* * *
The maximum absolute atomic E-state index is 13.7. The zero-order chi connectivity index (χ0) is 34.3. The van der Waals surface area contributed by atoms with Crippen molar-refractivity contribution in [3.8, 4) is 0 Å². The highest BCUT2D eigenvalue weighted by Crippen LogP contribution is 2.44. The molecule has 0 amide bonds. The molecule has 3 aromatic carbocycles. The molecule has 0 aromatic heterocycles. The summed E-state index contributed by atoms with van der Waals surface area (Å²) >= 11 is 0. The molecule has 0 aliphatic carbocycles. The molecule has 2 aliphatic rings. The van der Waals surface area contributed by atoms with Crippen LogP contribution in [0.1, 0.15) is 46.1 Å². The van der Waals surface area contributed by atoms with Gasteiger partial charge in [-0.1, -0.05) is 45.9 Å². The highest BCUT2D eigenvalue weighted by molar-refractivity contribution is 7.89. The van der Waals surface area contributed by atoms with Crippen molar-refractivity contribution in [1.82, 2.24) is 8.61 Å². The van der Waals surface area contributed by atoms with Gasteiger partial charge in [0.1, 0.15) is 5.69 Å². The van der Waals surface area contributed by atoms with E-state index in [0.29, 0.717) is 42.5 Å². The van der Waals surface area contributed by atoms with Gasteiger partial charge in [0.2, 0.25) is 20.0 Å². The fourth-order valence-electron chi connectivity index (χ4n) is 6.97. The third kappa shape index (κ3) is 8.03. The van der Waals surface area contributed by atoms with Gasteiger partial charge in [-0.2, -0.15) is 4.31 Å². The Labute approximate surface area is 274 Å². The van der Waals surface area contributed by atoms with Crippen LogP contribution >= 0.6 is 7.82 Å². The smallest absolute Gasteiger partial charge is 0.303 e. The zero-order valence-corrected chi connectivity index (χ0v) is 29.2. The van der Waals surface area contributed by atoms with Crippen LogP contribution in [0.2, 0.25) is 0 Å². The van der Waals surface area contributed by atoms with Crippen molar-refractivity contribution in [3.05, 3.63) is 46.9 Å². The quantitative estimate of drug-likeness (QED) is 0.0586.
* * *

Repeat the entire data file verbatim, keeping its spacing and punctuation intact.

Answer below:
The maximum absolute atomic E-state index is 13.7. The zero-order chi connectivity index (χ0) is 34.3. The van der Waals surface area contributed by atoms with Crippen molar-refractivity contribution in [3.8, 4) is 0 Å². The highest BCUT2D eigenvalue weighted by Crippen LogP contribution is 2.44. The molecule has 0 amide bonds. The molecule has 3 aromatic carbocycles. The molecule has 0 aromatic heterocycles. The summed E-state index contributed by atoms with van der Waals surface area (Å²) >= 11 is 0. The molecule has 0 aliphatic carbocycles. The molecule has 2 aliphatic rings. The van der Waals surface area contributed by atoms with Crippen LogP contribution in [0.1, 0.15) is 46.1 Å². The van der Waals surface area contributed by atoms with Gasteiger partial charge in [-0.1, -0.05) is 45.9 Å². The highest BCUT2D eigenvalue weighted by molar-refractivity contribution is 7.89. The van der Waals surface area contributed by atoms with Crippen molar-refractivity contribution in [1.82, 2.24) is 8.61 Å². The van der Waals surface area contributed by atoms with Gasteiger partial charge in [0.1, 0.15) is 5.69 Å². The van der Waals surface area contributed by atoms with E-state index in [0.29, 0.717) is 42.5 Å². The van der Waals surface area contributed by atoms with Gasteiger partial charge in [0.2, 0.25) is 20.0 Å². The fourth-order valence-electron chi connectivity index (χ4n) is 6.97. The third kappa shape index (κ3) is 8.03. The van der Waals surface area contributed by atoms with Gasteiger partial charge in [-0.2, -0.15) is 4.31 Å². The Labute approximate surface area is 274 Å². The van der Waals surface area contributed by atoms with Crippen LogP contribution >= 0.6 is 7.82 Å². The smallest absolute Gasteiger partial charge is 0.303 e. The zero-order valence-corrected chi connectivity index (χ0v) is 29.2. The van der Waals surface area contributed by atoms with Crippen LogP contribution in [0.2, 0.25) is 0 Å². The van der Waals surface area contributed by atoms with Crippen molar-refractivity contribution in [3.05, 3.63) is 46.9 Å². The quantitative estimate of drug-likeness (QED) is 0.0586.